A panel of registered dietitians discussed their work with UDIM to influence trust and sales. Jodi Nemeth, RDN, Pediatric Associates of Livingston County, is a mom and long-distance runner. She had little dairy as a child. “Four broken arms and a broken foot later, today I tell kids, ‘You only get one chance to build your bones,’” said Nemeth. She conducts media interviews on behalf of UDIM. She also reaches higher-education dental students, dispelling myths about dairy.

Laura Freeland Kull, MS, RDN, Professor and Director of Nutrition and Dietetics, Madonna University in Livonia, said she is able to encourage her students’ success by working with UDIM to provide instruction materials and take students on dairy farm tours.

“Taking future dietitians on a farm tour supports their ability to explain dairy farming to their clients in the future,” said Freeland Kull. She acknowledged the benefit to students to see dairy farms and foods in action and also have access to UDIM resources.

Jenn Fillenworth MS, RDN, Culinary Dietitian and author of Jenny with the Good Eats blog, has worked with UDIM for two years mixing culinary skills with nutrition. “I really believe in the mission behind Milk Means More,” said Fillenworth. “It’s a tradition. I grew up with dairy. When I became a chef, a big part of my recipes included dairy. Dairy is one of our biggest assets.” Fillenworth works on recipe development, food photography, blogging, media segments, social media, community engagement and creating connections for UDIM.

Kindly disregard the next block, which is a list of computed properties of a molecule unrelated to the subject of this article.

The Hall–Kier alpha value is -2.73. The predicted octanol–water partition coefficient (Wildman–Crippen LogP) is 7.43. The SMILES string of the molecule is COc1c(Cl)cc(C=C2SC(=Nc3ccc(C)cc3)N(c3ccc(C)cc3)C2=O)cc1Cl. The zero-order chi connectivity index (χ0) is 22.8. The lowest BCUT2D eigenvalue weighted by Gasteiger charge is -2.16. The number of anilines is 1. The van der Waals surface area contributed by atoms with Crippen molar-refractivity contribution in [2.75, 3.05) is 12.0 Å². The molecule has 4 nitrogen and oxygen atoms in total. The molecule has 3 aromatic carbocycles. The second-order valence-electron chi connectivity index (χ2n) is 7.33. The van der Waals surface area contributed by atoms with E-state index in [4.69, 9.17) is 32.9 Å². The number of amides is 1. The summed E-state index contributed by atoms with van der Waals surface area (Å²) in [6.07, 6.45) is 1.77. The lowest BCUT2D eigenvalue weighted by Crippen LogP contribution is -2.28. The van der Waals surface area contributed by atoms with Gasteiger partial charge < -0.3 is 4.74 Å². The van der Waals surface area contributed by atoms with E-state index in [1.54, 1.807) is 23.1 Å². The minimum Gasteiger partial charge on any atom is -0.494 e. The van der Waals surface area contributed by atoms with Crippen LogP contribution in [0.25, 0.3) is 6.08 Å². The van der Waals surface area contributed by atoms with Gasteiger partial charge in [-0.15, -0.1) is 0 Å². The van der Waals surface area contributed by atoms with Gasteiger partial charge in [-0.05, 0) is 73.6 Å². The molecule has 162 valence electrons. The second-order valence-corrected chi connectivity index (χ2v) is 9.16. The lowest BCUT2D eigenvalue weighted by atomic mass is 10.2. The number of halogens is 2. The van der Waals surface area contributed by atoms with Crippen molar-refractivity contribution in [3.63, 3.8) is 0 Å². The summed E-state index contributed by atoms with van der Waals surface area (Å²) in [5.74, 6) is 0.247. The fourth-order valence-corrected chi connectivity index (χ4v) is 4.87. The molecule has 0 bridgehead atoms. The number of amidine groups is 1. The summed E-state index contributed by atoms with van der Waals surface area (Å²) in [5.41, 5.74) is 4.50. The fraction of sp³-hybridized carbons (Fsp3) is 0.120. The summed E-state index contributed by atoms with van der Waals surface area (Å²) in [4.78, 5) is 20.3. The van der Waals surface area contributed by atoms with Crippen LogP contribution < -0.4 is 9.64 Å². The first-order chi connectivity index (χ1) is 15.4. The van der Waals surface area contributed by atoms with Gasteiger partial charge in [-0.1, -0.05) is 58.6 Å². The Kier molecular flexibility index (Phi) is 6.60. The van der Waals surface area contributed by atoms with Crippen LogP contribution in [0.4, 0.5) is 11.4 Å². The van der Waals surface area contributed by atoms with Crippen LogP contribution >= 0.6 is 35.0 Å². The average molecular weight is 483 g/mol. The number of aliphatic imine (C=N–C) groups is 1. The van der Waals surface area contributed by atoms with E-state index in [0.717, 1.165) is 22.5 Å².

Bilal Saeed, Managing Partner PKMD Media Group, consults on sports marketing partnerships with UDIM and manages the Michigan Milk Cup, a soccer tournament that spreads the milk message through social media and digital engagement. Over 20 semipro and 50 youth teams are participating in the 2019 Michigan Milk Cup. Saeed also works on Community Kicks, a clinic and partnership with UDIM milk athlete, Lindsay Tarpley, that targets underserved communities and children who have not been exposed to nutrition education and wellness.

Reid told the group to think of UDIM as the farmers’ partner on and off the farm. “When your reputation is at risk due to a crisis, UDIM has a team of experts to help you manage it.”

UDIM released their annual report at the meeting highlighting programs in schools, sports nutrition and marketing, connecting with consumers, health professional outreach and more. Copies are being mailed to all Michigan dairy farmers.

About UDIM

The United Dairy Industry of Michigan is the umbrella organization for the Dairy Council of Michigan and the American Dairy Association of Michigan. On behalf of Michigan’s dairy farm families, these non-profit organizations provide science-based nutrition information to, and in collaboration with, a variety of stakeholders committed to fostering a healthier society, including health professionals, educators, school nutrition directors, academia, industry, consumers and media. For more information, visit